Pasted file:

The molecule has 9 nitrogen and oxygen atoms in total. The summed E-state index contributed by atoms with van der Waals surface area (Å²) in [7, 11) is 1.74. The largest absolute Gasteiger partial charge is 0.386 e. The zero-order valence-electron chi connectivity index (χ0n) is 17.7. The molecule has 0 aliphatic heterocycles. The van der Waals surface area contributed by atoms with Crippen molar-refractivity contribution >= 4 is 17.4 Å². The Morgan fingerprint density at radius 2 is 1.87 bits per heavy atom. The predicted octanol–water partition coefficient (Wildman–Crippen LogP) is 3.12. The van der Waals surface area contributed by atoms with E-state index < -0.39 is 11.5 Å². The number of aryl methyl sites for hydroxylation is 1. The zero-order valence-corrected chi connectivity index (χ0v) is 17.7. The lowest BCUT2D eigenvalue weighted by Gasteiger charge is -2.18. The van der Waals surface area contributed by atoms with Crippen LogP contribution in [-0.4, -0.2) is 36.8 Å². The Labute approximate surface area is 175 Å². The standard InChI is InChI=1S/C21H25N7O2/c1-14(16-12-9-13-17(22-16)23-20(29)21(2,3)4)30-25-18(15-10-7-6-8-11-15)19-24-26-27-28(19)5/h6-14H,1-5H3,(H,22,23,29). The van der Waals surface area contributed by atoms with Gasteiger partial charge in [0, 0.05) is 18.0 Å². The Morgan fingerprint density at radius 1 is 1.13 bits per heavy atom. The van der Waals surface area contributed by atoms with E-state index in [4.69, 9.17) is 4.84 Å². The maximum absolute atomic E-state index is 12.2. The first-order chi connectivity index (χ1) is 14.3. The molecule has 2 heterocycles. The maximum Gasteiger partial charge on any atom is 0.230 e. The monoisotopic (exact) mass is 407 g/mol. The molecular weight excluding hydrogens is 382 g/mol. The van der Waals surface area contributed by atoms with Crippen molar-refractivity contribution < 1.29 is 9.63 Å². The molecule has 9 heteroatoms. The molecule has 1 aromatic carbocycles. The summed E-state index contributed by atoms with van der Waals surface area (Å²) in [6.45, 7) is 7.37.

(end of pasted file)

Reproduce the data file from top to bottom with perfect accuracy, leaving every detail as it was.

The molecule has 9 nitrogen and oxygen atoms in total. The summed E-state index contributed by atoms with van der Waals surface area (Å²) in [7, 11) is 1.74. The largest absolute Gasteiger partial charge is 0.386 e. The zero-order valence-electron chi connectivity index (χ0n) is 17.7. The molecule has 0 aliphatic heterocycles. The van der Waals surface area contributed by atoms with Crippen molar-refractivity contribution >= 4 is 17.4 Å². The Morgan fingerprint density at radius 2 is 1.87 bits per heavy atom. The predicted octanol–water partition coefficient (Wildman–Crippen LogP) is 3.12. The van der Waals surface area contributed by atoms with E-state index < -0.39 is 11.5 Å². The number of aryl methyl sites for hydroxylation is 1. The zero-order valence-corrected chi connectivity index (χ0v) is 17.7. The lowest BCUT2D eigenvalue weighted by Gasteiger charge is -2.18. The van der Waals surface area contributed by atoms with Crippen LogP contribution in [-0.4, -0.2) is 36.8 Å². The Labute approximate surface area is 175 Å². The standard InChI is InChI=1S/C21H25N7O2/c1-14(16-12-9-13-17(22-16)23-20(29)21(2,3)4)30-25-18(15-10-7-6-8-11-15)19-24-26-27-28(19)5/h6-14H,1-5H3,(H,22,23,29). The van der Waals surface area contributed by atoms with Gasteiger partial charge in [0, 0.05) is 18.0 Å². The Morgan fingerprint density at radius 1 is 1.13 bits per heavy atom. The van der Waals surface area contributed by atoms with E-state index in [4.69, 9.17) is 4.84 Å². The maximum absolute atomic E-state index is 12.2. The first-order chi connectivity index (χ1) is 14.3. The molecule has 2 heterocycles. The maximum Gasteiger partial charge on any atom is 0.230 e. The monoisotopic (exact) mass is 407 g/mol. The molecular weight excluding hydrogens is 382 g/mol. The van der Waals surface area contributed by atoms with Crippen molar-refractivity contribution < 1.29 is 9.63 Å². The molecule has 9 heteroatoms. The molecule has 1 aromatic carbocycles. The summed E-state index contributed by atoms with van der Waals surface area (Å²) in [6.45, 7) is 7.37.